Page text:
"Since at least the 1960s, the fossil fuel industry has known about the dangers of climate change posed by its products and, rather than supporting a transition to a clean energy future, has instead chosen to promote climate denial and spend millions of dollars to spread disinformation," they continued. "Over a half-century later, not one of 39 major global oil and gas companies, with collective market capitalization of $3.7 trillion, has adopted a business strategy that would limit warming to safe levels. Several independent analyses agree that the sector is still not taking meaningful action to avoid the worst impacts of the crisis."
"The fossil industry must give way if there is to be any chance of survival for humanity and this planet."
"Even more outrageous, the global oil and gas industry is expanding amid blockbuster profits to the tune of $4 trillion last year," they added. "The sector has poured $160 billion into exploration for new fossil reserves since 2020, even as the IEA has stated that no new fossil fuel projects are compatible with limiting warming to 1.5°C. In short, in the words of U.N. Secretary-General António Guterres, 'We seem trapped in a world where fossil fuel producers and financiers have humanity by the throat.' It is time to alter this dangerous course."
E.U. lawmaker Manon Aubrey, who co-organized the letter alongside her U.S. counterpart, Sen. Sheldon Whitehouse (D-R.I.), said that "for billions of people, the outcome of COP28 and ensuing international climate negotiations will make the difference between life and death, chaos and solidarity."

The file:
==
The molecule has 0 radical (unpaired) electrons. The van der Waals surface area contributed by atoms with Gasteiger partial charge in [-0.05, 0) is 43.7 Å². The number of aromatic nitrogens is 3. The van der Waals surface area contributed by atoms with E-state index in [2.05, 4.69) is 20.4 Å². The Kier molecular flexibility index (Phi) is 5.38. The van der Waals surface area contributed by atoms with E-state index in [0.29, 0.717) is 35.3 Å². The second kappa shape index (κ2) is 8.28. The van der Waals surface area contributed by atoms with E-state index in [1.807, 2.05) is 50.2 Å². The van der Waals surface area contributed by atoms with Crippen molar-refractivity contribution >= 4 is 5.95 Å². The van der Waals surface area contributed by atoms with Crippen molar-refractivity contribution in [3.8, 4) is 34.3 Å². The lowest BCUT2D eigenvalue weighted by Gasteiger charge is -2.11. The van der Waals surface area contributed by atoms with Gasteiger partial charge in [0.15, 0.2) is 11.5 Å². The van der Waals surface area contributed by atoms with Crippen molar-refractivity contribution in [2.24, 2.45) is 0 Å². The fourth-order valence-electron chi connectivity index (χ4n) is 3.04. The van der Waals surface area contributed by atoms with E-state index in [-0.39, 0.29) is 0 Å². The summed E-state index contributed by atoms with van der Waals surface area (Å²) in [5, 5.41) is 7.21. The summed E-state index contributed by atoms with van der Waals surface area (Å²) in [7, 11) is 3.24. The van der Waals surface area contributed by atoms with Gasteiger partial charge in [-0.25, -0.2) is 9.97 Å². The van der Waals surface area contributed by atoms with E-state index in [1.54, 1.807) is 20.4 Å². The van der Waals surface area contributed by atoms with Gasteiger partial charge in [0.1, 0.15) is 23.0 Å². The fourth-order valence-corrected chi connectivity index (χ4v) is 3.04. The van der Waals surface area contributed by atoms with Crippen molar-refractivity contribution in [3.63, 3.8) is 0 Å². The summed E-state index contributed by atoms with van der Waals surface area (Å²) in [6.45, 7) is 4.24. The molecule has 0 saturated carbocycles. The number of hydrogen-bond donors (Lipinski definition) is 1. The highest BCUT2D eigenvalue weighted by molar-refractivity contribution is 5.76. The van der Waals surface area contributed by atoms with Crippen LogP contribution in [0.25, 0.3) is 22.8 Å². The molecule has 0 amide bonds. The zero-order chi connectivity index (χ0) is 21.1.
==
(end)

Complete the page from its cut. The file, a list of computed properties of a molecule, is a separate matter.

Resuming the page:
"Corporate greed and lobbyists' lies have led us into this climate crisis," said Aubrey. "We must prevent private commercial interests from interfering in politics and regain ownership of our future."
Aubrey's colleague, Michael Bloss, likewise stressed that "to make progress on climate protection, we need to limit the power of the fossil lobby."
"Instead of letting the fox guard the henhouse, the fossil lobby must be expelled from the conference," said Bloss. "Oil states and fossil industries have always prevented anything that could mean an end to coal, oil, and gas, and put the brakes on global climate protection for destructive profits. The fossil industry must give way if there is to be any chance of survival for humanity and this planet."
Pascoe Sabido, co-coordinator for Kick Big Polluters Out, said that "these upcoming U.N. climate talks are our best chance at tackling the problem head-on, with hundreds of decision-makers on both sides of the Atlantic and both sides of the aisle backing our call for a conflict-of-interest policy."
"So far, the U.S. and E.U. have proven to be major blockers, siding with the fossil fuel industry," Sabido added. "If they want to walk the talk of being a climate leader, it's time to switch sides and back a policy not just at the U.N. but also at home."